Homestead Dog Sledding

In Alaska and parts of the continental U.S., dog sledding might just be the best mode of transportation for snowbound ruralites.

| November/December 1979

  • 060-dog-sledding-02-two-sleds2.jpg
    The two most popular sledges for dog sledding are the standard lightweight model on the left and the eight-foot freighter on the right. The hefty freighter can haul 500 Pounds of cargo and a musher, but requires the pulling power of at least five strong sled dogs. Both snowriders are equipped with front bumpers (called "brush bows" by sled drivers).
    ALFRED AGREE
  • 060-dog-sledding-01-team-waiting2.jpg
    A properly trained team is essential for effective dog sledding. Blanchie—Alfred Agree's lead dog—keeps her towline stretched out tight even when shes "on hold" waiting for the musher's next command.
    PHOTO: ALFRED AGREE
  • 060-dog-sledding-03-harnessed dog.jpg
    The fishback sled harness is the best all-around dog "strapper" for both freighting and distance running.
    ALFRED AGREE
  • 060-dog-sledding-04-morning-run2.jpg
    A musher's view of a run in South Central Alaska's Talkeetna Range on a beautiful cloudless morning. Alfred's sled team can pull him as far as 60 miles in a single day!
    ALFRED AGREE

  • 060-dog-sledding-02-two-sleds2.jpg
  • 060-dog-sledding-01-team-waiting2.jpg
  • 060-dog-sledding-03-harnessed dog.jpg
  • 060-dog-sledding-04-morning-run2.jpg

Here in Alaska, folks who need to travel in winter often end up "going to the dogs"... and loving it. After all, canine-powered snow-going is an enjoyable mode of transportation (dogs are a lot friendlier than are jeeps or snowmobiles), and dog sledding can be downright practical, besides. I often make 60 miles a day with my five-member team, for example, and also use dog sleds to haul lumber, groceries, firewood, and more out to my rural homestead.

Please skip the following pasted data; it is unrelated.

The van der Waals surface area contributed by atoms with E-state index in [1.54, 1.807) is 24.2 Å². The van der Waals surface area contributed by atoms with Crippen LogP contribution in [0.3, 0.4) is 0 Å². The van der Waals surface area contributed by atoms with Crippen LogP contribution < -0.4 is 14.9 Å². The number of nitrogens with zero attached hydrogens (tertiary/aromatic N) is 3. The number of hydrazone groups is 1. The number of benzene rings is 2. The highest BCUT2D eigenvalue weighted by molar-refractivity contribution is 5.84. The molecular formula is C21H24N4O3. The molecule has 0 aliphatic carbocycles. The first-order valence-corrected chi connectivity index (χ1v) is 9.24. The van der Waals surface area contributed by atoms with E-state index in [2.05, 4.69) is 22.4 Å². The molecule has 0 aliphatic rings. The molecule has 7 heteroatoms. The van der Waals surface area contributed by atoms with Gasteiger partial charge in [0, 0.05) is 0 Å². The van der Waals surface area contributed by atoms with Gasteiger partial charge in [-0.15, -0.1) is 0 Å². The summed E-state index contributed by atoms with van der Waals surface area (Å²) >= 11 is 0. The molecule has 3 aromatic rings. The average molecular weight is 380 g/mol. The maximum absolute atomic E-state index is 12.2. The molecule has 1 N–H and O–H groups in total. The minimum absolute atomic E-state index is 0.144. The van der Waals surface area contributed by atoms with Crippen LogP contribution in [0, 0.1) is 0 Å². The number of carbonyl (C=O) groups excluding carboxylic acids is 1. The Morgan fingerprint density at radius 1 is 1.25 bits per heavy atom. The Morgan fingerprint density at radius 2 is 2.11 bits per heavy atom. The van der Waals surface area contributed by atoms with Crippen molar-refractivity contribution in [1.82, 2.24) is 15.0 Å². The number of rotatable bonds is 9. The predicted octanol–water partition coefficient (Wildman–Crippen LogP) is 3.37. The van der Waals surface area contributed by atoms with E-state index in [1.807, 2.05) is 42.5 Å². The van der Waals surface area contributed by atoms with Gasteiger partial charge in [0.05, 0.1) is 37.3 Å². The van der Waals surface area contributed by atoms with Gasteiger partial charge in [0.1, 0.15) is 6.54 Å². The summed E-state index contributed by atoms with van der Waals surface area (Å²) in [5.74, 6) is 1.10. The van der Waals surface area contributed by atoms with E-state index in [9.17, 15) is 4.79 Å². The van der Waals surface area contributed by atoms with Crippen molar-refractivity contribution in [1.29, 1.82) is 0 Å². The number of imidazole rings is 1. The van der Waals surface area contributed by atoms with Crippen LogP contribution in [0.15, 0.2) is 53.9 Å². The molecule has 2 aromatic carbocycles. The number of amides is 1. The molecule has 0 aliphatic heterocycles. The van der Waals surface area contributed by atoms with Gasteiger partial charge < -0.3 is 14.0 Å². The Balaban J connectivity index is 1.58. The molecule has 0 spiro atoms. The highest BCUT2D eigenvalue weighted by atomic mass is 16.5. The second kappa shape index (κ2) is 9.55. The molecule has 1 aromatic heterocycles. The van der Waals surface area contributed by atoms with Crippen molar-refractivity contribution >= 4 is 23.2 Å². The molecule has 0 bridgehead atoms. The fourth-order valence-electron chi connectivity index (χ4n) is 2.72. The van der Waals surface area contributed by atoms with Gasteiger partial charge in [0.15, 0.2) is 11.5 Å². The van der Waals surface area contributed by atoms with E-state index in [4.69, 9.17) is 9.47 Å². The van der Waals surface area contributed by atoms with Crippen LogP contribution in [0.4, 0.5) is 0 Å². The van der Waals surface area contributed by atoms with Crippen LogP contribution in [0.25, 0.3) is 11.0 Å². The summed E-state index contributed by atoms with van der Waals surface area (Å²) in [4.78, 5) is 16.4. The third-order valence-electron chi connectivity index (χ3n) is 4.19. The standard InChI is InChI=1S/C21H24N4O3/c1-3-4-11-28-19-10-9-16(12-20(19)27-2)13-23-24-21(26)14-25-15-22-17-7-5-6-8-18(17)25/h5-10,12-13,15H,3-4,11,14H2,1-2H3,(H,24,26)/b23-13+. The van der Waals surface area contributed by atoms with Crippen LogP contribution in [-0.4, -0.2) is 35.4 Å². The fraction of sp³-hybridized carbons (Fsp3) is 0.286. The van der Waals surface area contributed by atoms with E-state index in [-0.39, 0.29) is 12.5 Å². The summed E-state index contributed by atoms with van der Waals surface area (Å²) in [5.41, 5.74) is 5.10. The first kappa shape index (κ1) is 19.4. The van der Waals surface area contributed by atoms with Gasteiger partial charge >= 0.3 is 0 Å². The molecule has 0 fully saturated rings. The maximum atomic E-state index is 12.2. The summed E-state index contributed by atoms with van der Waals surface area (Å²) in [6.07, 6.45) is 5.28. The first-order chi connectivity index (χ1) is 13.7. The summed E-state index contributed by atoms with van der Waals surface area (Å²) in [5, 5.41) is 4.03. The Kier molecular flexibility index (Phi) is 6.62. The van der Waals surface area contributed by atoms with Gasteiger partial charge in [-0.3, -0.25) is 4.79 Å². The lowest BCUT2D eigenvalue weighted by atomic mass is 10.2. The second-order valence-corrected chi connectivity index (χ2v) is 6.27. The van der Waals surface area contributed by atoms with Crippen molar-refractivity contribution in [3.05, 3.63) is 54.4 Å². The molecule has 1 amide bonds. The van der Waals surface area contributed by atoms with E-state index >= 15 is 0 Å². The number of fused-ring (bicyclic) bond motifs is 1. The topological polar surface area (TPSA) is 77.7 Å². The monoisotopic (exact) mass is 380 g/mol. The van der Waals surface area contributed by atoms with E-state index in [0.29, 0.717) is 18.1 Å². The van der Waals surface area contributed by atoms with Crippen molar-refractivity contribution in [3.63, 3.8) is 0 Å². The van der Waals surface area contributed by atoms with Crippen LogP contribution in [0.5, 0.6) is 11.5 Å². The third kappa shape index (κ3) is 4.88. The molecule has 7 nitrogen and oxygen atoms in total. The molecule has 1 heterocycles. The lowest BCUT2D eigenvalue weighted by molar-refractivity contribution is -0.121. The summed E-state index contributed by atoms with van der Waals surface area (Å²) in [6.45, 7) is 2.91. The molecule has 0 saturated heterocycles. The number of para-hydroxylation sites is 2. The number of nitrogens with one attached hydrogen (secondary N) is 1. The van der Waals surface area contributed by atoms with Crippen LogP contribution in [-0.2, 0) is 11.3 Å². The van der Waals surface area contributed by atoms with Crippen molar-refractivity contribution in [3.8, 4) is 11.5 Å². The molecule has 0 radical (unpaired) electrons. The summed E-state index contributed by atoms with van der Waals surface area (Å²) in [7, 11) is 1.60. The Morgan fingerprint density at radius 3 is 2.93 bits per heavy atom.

If you live in an area that's snowbound during part of the year, you can take advantage of dog power, too. You'll have to secure good gear and beasts, and take the time to properly train your pullers, but you'll find that the rewards of sleddin' will be well worth the effort. 

Choosing Your Work Dogs

Most people think that all sled dogs have to to be either Alaskan malamutes or Siberian huskies, but the fact is that Labrador retrivers, setters, Airedales, spaniels, and most other non-aggressive breeds make excellent pullers and are actually be suited to work in the milder climates of the lower 48 states than are their northern brothers. As a matter of fact, just about any Canis familiaris can be trained to pull and to pull well. I even know a fellow whose efficient running team consists of standard poodles!

Regardless of its breed, however, a good sled dog must have an obedient temperament. Many fine teams have been formed around a family pet whose devotion to its owner sets a fine example for the others. Another character trait to look for in a potential puller is an ability to get along with its peers. Infighting simply cannot be tolerated in a dog sled team.



When you set out to form a group of "tundra trekkers," you'll obviously have to decide how many dogs to get. I've seen impressive teams consisting of as many as 20 canines, but I'd suggest you start out with just three. Many novice mushers (we Alaskans call such amateurs cheechakos) quickly find that trying to handle and train more than three dogs can be a most confusing and at times frustrating task.

After you gain some experience, you'll likely want to add one or two more tail waggers to the team. Just be sure that any untrained beasts undergo a five-day "getting acquainted" period with the other dogs before you train them for harness. And remember: Never tolerate the slightest show of aggressive behavior from those new critters or, for that matter, from any of your dogs. You will pay dearly if you let them get away with such methods of "showing their enthusiasm": As we say in Alaska, vet bills are the medals of the cheechako!






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